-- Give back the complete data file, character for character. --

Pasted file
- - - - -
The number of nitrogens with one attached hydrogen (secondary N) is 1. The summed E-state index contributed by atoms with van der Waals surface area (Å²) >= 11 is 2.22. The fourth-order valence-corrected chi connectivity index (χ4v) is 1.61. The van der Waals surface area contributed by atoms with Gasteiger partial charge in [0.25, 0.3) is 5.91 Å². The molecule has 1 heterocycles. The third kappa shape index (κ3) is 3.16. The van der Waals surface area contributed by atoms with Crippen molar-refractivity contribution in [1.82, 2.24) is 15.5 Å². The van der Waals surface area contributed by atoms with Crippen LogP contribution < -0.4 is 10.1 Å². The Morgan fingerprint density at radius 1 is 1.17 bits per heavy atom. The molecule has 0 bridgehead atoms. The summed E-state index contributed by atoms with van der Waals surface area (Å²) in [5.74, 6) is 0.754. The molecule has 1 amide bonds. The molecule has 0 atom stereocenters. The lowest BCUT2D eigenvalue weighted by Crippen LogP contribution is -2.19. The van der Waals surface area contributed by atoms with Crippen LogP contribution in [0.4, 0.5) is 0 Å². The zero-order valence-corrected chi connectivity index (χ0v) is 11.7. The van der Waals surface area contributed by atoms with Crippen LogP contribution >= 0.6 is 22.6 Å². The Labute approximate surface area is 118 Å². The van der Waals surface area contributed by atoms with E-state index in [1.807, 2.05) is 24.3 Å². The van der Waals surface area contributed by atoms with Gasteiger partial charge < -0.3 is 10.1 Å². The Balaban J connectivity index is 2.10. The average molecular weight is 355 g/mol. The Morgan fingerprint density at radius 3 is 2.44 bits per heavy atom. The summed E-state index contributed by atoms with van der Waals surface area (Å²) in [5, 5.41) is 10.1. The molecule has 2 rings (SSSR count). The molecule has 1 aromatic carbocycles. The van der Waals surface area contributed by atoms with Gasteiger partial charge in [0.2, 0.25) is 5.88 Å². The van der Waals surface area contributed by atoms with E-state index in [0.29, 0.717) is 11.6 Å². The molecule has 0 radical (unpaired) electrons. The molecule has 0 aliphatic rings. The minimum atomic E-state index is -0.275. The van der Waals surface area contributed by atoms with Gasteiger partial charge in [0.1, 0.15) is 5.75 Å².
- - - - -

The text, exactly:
The number of nitrogens with one attached hydrogen (secondary N) is 1. The summed E-state index contributed by atoms with van der Waals surface area (Å²) >= 11 is 2.22. The fourth-order valence-corrected chi connectivity index (χ4v) is 1.61. The van der Waals surface area contributed by atoms with Gasteiger partial charge in [0.25, 0.3) is 5.91 Å². The molecule has 1 heterocycles. The third kappa shape index (κ3) is 3.16. The van der Waals surface area contributed by atoms with Crippen molar-refractivity contribution in [1.82, 2.24) is 15.5 Å². The van der Waals surface area contributed by atoms with Crippen LogP contribution < -0.4 is 10.1 Å². The Morgan fingerprint density at radius 1 is 1.17 bits per heavy atom. The molecule has 0 bridgehead atoms. The summed E-state index contributed by atoms with van der Waals surface area (Å²) in [5.74, 6) is 0.754. The molecule has 1 amide bonds. The molecule has 0 atom stereocenters. The lowest BCUT2D eigenvalue weighted by Crippen LogP contribution is -2.19. The van der Waals surface area contributed by atoms with Crippen LogP contribution in [0.4, 0.5) is 0 Å². The zero-order valence-corrected chi connectivity index (χ0v) is 11.7. The van der Waals surface area contributed by atoms with Crippen LogP contribution >= 0.6 is 22.6 Å². The Labute approximate surface area is 118 Å². The van der Waals surface area contributed by atoms with E-state index in [1.807, 2.05) is 24.3 Å². The van der Waals surface area contributed by atoms with Gasteiger partial charge < -0.3 is 10.1 Å². The Balaban J connectivity index is 2.10. The average molecular weight is 355 g/mol. The Morgan fingerprint density at radius 3 is 2.44 bits per heavy atom. The summed E-state index contributed by atoms with van der Waals surface area (Å²) in [5, 5.41) is 10.1. The molecule has 2 rings (SSSR count). The molecule has 1 aromatic carbocycles. The van der Waals surface area contributed by atoms with Gasteiger partial charge in [0.2, 0.25) is 5.88 Å². The van der Waals surface area contributed by atoms with E-state index in [0.29, 0.717) is 11.6 Å². The molecule has 0 radical (unpaired) electrons. The molecule has 0 aliphatic rings. The minimum atomic E-state index is -0.275. The van der Waals surface area contributed by atoms with Gasteiger partial charge in [0.1, 0.15) is 5.75 Å².